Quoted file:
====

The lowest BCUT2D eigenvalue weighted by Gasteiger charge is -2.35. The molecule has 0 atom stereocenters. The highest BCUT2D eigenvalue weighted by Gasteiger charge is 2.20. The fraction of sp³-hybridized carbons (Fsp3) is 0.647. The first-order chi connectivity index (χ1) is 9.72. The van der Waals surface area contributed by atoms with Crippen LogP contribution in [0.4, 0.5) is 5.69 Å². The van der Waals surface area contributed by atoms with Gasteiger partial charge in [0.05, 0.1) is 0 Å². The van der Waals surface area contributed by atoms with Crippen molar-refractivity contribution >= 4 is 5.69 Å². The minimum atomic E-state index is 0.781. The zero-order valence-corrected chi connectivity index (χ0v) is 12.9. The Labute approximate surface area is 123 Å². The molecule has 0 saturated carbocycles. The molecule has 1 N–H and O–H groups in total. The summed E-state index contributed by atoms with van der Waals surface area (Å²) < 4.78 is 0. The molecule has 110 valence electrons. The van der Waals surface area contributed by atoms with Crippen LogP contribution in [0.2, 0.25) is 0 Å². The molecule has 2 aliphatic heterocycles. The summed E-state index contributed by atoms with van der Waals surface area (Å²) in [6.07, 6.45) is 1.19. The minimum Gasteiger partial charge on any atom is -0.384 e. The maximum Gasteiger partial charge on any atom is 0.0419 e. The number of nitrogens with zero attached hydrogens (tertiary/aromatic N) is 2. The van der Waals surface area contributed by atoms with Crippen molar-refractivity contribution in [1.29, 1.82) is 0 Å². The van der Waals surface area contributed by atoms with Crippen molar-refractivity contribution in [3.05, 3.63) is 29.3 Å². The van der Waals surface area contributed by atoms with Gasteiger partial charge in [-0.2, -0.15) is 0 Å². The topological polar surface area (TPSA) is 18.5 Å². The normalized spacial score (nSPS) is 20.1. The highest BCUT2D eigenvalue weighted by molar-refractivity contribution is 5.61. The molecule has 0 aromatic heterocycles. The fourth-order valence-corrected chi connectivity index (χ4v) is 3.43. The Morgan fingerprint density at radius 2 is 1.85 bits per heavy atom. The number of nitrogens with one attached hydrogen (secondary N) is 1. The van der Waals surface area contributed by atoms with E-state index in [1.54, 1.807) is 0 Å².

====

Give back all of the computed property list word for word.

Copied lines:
The lowest BCUT2D eigenvalue weighted by Gasteiger charge is -2.35. The molecule has 0 atom stereocenters. The highest BCUT2D eigenvalue weighted by Gasteiger charge is 2.20. The fraction of sp³-hybridized carbons (Fsp3) is 0.647. The first-order chi connectivity index (χ1) is 9.72. The van der Waals surface area contributed by atoms with Crippen LogP contribution in [0.4, 0.5) is 5.69 Å². The van der Waals surface area contributed by atoms with Gasteiger partial charge in [0.05, 0.1) is 0 Å². The van der Waals surface area contributed by atoms with Crippen molar-refractivity contribution >= 4 is 5.69 Å². The minimum atomic E-state index is 0.781. The zero-order valence-corrected chi connectivity index (χ0v) is 12.9. The Labute approximate surface area is 123 Å². The molecule has 0 saturated carbocycles. The molecule has 1 N–H and O–H groups in total. The summed E-state index contributed by atoms with van der Waals surface area (Å²) < 4.78 is 0. The molecule has 110 valence electrons. The van der Waals surface area contributed by atoms with Crippen LogP contribution in [0.2, 0.25) is 0 Å². The molecule has 2 aliphatic heterocycles. The summed E-state index contributed by atoms with van der Waals surface area (Å²) in [6.07, 6.45) is 1.19. The minimum Gasteiger partial charge on any atom is -0.384 e. The maximum Gasteiger partial charge on any atom is 0.0419 e. The number of nitrogens with zero attached hydrogens (tertiary/aromatic N) is 2. The van der Waals surface area contributed by atoms with Crippen molar-refractivity contribution in [1.29, 1.82) is 0 Å². The van der Waals surface area contributed by atoms with Crippen molar-refractivity contribution in [3.05, 3.63) is 29.3 Å². The van der Waals surface area contributed by atoms with Gasteiger partial charge in [-0.2, -0.15) is 0 Å². The topological polar surface area (TPSA) is 18.5 Å². The normalized spacial score (nSPS) is 20.1. The highest BCUT2D eigenvalue weighted by molar-refractivity contribution is 5.61. The molecule has 0 aromatic heterocycles. The fourth-order valence-corrected chi connectivity index (χ4v) is 3.43. The Morgan fingerprint density at radius 2 is 1.85 bits per heavy atom. The number of nitrogens with one attached hydrogen (secondary N) is 1. The van der Waals surface area contributed by atoms with E-state index in [1.54, 1.807) is 0 Å².